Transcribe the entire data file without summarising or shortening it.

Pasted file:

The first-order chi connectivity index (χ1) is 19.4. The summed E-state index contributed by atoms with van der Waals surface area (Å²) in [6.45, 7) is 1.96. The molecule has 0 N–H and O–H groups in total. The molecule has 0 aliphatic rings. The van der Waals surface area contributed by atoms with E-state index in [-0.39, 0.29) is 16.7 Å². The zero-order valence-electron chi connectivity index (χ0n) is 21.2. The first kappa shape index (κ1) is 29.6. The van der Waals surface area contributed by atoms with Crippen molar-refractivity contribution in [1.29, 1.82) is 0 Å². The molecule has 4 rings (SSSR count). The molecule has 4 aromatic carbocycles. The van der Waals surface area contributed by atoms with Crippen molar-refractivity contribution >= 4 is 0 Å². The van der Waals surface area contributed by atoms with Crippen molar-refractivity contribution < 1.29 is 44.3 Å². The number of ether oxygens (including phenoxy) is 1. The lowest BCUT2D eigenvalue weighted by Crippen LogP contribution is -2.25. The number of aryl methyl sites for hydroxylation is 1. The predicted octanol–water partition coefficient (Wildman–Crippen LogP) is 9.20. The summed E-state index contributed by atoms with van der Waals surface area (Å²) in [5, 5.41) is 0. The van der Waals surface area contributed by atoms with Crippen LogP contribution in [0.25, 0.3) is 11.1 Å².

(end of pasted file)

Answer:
The first-order chi connectivity index (χ1) is 19.4. The summed E-state index contributed by atoms with van der Waals surface area (Å²) in [6.45, 7) is 1.96. The molecule has 0 N–H and O–H groups in total. The molecule has 0 aliphatic rings. The van der Waals surface area contributed by atoms with E-state index in [-0.39, 0.29) is 16.7 Å². The zero-order valence-electron chi connectivity index (χ0n) is 21.2. The first kappa shape index (κ1) is 29.6. The van der Waals surface area contributed by atoms with Crippen molar-refractivity contribution in [1.29, 1.82) is 0 Å². The molecule has 4 rings (SSSR count). The molecule has 4 aromatic carbocycles. The van der Waals surface area contributed by atoms with Crippen molar-refractivity contribution >= 4 is 0 Å². The van der Waals surface area contributed by atoms with Crippen molar-refractivity contribution < 1.29 is 44.3 Å². The number of ether oxygens (including phenoxy) is 1. The lowest BCUT2D eigenvalue weighted by Crippen LogP contribution is -2.25. The number of aryl methyl sites for hydroxylation is 1. The predicted octanol–water partition coefficient (Wildman–Crippen LogP) is 9.20. The summed E-state index contributed by atoms with van der Waals surface area (Å²) in [5, 5.41) is 0. The van der Waals surface area contributed by atoms with Crippen LogP contribution in [0.25, 0.3) is 11.1 Å².